The Severity Index is a measurement of the hazard, or risk of injury, associated with helmet impacts. The helmets used for the test were all new and unused. This is an interesting point, because the foam padding in a helmet will compress gradually after numerous impacts and, as it compresses, loses much of whatever effectiveness it had.
As you can see, the effectiveness of the inserts differed from different angles of impact, but there was at least a slight reduction at all angles, and at a straight-on hit the reduction was greater than 50%. (The study also tested hockey and baseball helmets. The reduction was even greater for a baseball helmet, and was less, although still significant, for a hockey helmet. It was significant enough to persuade long-time Boston Bruins Athletic Trainer Don DelNegro to outfit the helmets of some of the 2011 Stanley Cup-winning team with CRT pads.)
Dr. Maroon was impressed with the data above, although he believes more studies need to be done. He said they are considering doing these studies in Pittsburgh. He is a tri-athlete himself, and has bought the bicycling cap to use. Dr. Julian Bailes said he is very impressed with the data he is seeing and with the experiences people are having, and would recommend it for anyone involved with activities involving the possibility of head trauma.
The team doctor for the Cowboys, who has recommended this material to about 250 athletes from youth football up through his NFL players, claims that not one has been re-concussed. He is getting ready to publish a paper about his experience. Yes, the evidence so far is anecdotal, but it is very intriguing.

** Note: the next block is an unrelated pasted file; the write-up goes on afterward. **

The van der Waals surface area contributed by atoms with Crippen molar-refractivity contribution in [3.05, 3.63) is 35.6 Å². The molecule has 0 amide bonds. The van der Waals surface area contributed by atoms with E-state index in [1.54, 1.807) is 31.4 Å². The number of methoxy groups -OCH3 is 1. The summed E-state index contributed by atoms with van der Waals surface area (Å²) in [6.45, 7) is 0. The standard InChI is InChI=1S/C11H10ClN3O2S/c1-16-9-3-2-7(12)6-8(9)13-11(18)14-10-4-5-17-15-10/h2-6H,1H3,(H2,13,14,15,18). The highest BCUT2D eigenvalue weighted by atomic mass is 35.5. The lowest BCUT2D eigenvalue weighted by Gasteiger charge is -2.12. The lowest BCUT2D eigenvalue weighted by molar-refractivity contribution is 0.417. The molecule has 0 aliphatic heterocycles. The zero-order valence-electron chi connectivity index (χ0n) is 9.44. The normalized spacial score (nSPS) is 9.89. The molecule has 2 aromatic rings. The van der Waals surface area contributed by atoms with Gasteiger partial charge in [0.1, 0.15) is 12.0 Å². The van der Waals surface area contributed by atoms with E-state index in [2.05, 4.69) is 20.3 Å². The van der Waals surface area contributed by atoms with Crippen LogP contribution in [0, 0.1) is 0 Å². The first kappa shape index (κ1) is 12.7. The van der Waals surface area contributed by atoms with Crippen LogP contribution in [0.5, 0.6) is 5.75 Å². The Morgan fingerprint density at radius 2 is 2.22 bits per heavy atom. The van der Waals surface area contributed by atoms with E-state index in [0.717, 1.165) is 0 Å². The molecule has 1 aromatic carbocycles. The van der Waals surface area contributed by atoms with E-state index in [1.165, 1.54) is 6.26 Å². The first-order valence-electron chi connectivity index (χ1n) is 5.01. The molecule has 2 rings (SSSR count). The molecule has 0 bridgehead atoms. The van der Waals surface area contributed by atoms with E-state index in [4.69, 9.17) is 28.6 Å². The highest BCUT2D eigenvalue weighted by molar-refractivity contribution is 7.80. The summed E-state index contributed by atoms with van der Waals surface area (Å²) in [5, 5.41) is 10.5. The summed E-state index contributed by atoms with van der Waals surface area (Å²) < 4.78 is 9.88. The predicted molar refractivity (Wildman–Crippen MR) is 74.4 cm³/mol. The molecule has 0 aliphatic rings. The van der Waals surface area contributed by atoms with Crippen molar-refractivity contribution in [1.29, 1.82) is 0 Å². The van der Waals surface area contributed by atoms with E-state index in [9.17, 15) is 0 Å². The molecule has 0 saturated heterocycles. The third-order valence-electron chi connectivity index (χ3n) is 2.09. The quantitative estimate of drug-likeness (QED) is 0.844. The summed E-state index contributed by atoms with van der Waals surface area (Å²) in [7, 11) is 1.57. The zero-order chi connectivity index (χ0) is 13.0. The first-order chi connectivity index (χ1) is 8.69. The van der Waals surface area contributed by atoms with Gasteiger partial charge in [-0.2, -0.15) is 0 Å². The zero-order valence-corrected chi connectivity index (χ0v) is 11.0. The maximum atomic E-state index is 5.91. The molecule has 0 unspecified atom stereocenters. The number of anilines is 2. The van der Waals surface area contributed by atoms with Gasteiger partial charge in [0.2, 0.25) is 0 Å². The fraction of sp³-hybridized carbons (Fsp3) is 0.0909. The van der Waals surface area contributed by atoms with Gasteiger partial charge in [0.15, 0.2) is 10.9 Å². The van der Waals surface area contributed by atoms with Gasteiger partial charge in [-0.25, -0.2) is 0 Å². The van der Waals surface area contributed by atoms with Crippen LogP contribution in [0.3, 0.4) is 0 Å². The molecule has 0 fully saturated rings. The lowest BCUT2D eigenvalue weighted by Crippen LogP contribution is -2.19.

One of this morning's speakers is the mother of a high school football player who sustained a concussion last year. Her husband searched the internet for something to make him safer when he returned to playing, and he found CRT. The comment which really got my attention was from the son—once he started wearing the pads inside his helmet, he didn't have headaches after games anymore.
I was floored to discover this is extremely common for players at all levels of the game. James Harrison made the same comment, noting "The league is mandating next year that we wear thigh and knee pads. I don't know how many people's careers have been ended on a thigh or knee bruise. We have guys now that are 30, 31 years old that are having to quit the game because they have severe headaches." Harrison went on to say that he doesn't have headaches now after games, and said that if his kids want to play a sport, he will see to it they use this padding.
Charlie Batch also spoke briefly, and then had to leave, so I was unable to ask him the question I was most curious about—whether the NFLPA planned to push teams to require this. Batch mentioned that after Harrison's experience "about a half dozen [Steelers] players are using the pads." I asked Harrison why on earth only a half dozen other Steelers were using the material when he had found it so helpful—what was the resistance?
He said, "Well, I really don't know—it's a personal choice—a lot of guys don't want to wear it because it makes your helmet a little bit heavier. Some of the guys, they haven't had any issues yet, they haven't been concussed. For me, if something works, I'm gonna use it. If you tell me if I play with a snake, if it bites me and I go out the next day and have a great game, I'm going to play with a snake every Saturday night."
The weight in question is about three ounces. Harrison noted he wouldn't care if it weighed a pound more, because of the increased sense of security he gets from having it in his helmet. Not surprisingly, one of the players who is using CRT is Troy Polamalu.
So where can you get this stuff? The company is called Unequal Technologies, and you can find videos and information about their products on the linked website. I'm ordering kits for my grandsons who are playing soccer in Britain. The CEO of the company isn't guaranteeing anything at this juncture, but the evidence they presented was sufficiently compelling to me that it's a no-brainer.